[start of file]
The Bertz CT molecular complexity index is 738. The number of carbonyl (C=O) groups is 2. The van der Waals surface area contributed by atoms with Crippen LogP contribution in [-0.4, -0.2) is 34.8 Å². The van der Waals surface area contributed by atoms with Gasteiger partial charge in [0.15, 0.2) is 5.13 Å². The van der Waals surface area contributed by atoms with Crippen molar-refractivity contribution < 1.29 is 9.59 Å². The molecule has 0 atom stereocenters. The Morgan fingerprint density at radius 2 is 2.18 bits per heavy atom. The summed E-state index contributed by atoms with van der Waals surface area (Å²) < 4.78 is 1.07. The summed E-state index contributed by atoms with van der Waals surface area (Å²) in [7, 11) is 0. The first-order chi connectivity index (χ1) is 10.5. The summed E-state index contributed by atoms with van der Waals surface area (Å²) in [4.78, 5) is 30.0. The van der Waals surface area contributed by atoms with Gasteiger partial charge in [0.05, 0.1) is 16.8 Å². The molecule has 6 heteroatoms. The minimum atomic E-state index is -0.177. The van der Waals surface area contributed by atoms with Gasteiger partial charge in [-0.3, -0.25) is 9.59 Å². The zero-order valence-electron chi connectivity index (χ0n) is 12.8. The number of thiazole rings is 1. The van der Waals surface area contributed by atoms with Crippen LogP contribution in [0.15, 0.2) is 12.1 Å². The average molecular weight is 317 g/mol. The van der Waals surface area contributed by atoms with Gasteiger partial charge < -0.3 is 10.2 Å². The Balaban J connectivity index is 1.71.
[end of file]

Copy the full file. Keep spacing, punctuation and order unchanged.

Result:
The Bertz CT molecular complexity index is 738. The number of carbonyl (C=O) groups is 2. The van der Waals surface area contributed by atoms with Crippen LogP contribution in [-0.4, -0.2) is 34.8 Å². The van der Waals surface area contributed by atoms with Gasteiger partial charge in [0.15, 0.2) is 5.13 Å². The van der Waals surface area contributed by atoms with Crippen molar-refractivity contribution < 1.29 is 9.59 Å². The molecule has 0 atom stereocenters. The Morgan fingerprint density at radius 2 is 2.18 bits per heavy atom. The summed E-state index contributed by atoms with van der Waals surface area (Å²) < 4.78 is 1.07. The summed E-state index contributed by atoms with van der Waals surface area (Å²) in [7, 11) is 0. The first-order chi connectivity index (χ1) is 10.5. The summed E-state index contributed by atoms with van der Waals surface area (Å²) in [4.78, 5) is 30.0. The van der Waals surface area contributed by atoms with Gasteiger partial charge in [0.05, 0.1) is 16.8 Å². The molecule has 6 heteroatoms. The minimum atomic E-state index is -0.177. The van der Waals surface area contributed by atoms with Gasteiger partial charge in [-0.3, -0.25) is 9.59 Å². The zero-order valence-electron chi connectivity index (χ0n) is 12.8. The number of thiazole rings is 1. The van der Waals surface area contributed by atoms with Crippen LogP contribution in [0.15, 0.2) is 12.1 Å². The average molecular weight is 317 g/mol. The van der Waals surface area contributed by atoms with Gasteiger partial charge < -0.3 is 10.2 Å². The Balaban J connectivity index is 1.71.